There were several aspects in which the liturgical dance and music beautifully married one another throughout the evening.  One of the best examples was in the beautiful setting of “A Multitude of Angels by Micheal McElroy and Joseph Joubert.  As the voices of the choir raised in majesty with the orchestra, the dancers were cast radiantly in bright white light, adding a glow of ethereal transcendence.  Christmastime often summon the joyful images of children.  Those touching moments appeared in the special rendition of “The Little Drummer Boy” which featured Deontray Jones, II and the lovely selection “One Child” with soloist Cara Rhone and the ASBC Youth Choir.

Garrett spoke further about the numerous facets involved in the worship arts ministry at the church:

“ASBC is blessed with a very talented music and worship arts leadership team.   We give each person room to demonstrate and grow in their strengths.   Eight years ago, Theodore was chosen to conduct the choir and orchestra for the Christmas concert.   Other musicians support the overall vision; and Liturgical dance and drama enhance selected individual pieces.  I have marveled at his ability to authentically conduct music in genres from Classical to gospel and jazz.  In the past, we have used the model of one choir/orchestra, and multiple directors.  I assist him at rehearsals; but he teaches and molds the choir, himself.  We have been very pleased with the excellent results of his leadership.  With 200 participants, we also had more than 100 church volunteers to support our efforts” she expressed.

The musically nostalgic evening was rounded out with classics of the season, which included a stirring arrangement of “Oh Holy Night” which featured soprano Brandie Sutton.  The entire cast, including the additional soloists brought the evening home with “Hallelujah” from the Soulful Messiah.  Sending the audience away with hearts uplifted was the rousing “Go Tell it On the Mountain.”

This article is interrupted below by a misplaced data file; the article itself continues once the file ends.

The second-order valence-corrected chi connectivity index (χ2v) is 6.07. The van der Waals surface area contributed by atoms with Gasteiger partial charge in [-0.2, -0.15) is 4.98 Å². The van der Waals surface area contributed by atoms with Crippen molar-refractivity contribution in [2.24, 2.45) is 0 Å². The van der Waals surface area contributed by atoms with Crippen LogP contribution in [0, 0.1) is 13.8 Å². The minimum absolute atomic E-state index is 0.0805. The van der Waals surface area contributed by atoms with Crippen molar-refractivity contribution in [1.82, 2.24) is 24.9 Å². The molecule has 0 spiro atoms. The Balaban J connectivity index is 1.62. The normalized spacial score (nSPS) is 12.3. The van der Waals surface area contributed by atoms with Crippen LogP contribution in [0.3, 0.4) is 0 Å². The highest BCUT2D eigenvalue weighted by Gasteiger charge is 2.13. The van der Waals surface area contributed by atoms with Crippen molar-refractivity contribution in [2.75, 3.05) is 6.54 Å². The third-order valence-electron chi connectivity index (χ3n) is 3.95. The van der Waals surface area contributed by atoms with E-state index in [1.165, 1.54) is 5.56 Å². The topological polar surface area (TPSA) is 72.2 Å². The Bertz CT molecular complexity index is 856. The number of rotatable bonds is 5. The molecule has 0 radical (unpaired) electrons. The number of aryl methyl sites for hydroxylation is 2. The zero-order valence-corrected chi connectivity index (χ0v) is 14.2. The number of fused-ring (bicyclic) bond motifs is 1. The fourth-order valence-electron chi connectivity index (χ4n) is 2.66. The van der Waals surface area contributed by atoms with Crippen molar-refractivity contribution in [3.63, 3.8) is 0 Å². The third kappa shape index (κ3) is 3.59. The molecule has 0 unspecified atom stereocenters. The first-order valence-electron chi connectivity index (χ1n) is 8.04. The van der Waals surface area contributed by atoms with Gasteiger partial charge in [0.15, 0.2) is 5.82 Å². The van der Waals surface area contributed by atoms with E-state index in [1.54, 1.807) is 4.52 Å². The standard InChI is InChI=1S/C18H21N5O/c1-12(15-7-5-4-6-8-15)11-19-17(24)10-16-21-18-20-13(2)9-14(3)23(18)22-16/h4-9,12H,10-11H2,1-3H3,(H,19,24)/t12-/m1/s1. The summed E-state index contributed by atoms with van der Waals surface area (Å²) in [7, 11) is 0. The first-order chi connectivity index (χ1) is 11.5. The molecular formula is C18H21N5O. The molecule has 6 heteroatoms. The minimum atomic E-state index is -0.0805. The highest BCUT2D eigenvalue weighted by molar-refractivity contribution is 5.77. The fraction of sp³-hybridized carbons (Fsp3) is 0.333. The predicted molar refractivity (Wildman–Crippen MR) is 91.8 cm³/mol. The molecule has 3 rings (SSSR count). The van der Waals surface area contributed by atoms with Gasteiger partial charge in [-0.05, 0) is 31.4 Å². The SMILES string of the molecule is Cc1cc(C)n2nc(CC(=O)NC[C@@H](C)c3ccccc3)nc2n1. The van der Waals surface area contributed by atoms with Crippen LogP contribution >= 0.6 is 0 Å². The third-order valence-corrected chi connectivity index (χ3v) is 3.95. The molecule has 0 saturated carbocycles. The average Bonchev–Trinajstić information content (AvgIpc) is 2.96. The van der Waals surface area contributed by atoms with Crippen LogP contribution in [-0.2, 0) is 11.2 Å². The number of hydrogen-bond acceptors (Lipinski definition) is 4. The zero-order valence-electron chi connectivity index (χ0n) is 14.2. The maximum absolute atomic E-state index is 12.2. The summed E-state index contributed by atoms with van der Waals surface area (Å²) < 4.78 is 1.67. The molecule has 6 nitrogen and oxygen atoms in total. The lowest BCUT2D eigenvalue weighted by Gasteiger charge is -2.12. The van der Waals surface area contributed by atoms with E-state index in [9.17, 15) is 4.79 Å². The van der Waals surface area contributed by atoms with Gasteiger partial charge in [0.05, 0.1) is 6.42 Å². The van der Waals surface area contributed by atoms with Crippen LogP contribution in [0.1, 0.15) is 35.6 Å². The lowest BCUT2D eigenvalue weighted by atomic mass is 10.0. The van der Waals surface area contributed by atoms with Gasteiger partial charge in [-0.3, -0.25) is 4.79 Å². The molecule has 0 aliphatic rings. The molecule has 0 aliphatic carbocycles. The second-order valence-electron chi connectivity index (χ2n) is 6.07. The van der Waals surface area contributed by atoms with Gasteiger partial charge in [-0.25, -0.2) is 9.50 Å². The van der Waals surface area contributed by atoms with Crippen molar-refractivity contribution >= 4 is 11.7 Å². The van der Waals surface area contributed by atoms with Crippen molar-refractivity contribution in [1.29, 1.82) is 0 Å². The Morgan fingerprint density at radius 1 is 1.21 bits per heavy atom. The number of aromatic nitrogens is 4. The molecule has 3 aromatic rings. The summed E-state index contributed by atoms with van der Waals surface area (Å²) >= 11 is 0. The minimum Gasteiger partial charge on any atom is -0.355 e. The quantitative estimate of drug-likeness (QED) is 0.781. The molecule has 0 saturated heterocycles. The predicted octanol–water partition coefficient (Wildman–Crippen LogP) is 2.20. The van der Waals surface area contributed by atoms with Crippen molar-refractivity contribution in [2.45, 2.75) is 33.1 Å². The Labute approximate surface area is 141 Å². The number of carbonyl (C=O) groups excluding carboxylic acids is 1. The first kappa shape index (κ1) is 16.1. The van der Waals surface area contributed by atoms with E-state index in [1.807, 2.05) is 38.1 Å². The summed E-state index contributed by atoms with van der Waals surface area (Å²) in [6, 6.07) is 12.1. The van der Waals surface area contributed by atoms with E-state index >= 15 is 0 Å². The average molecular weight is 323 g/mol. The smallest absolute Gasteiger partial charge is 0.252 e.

With the familiar songs and the spirit of the holidays, the audience members will hopefully go and tell others about this experience so that they may look forward to being at The Kennedy Center next Christmas!


A native of Petersburg, VA, Patrick holds a BM in Vocal Performance from Virginia State University and a MM in Church Music from Shenandoah Conservatory.  Formerly the Performing Arts Columnist for Washington Life Magazine, he currently is a freelance writer, publishing articles for several noted publications, including The Washington Post, Early Music America Classical Music Voice North America, The Afro-American Newspaper, CBS Washington and  He is a member of the Music Critics Association of North America, National Association of Negro Musicians, Inc., The American Choral Directors’ Association, a member of the Shenandoah University Alumni Board of Directors and a Life Member of Alpha Phi Alpha Fraternity, Inc.  He serves as Organist/Choirmaster at Saint John’s Episcopal Church, Zion Parish in Beltsville, MD. Visit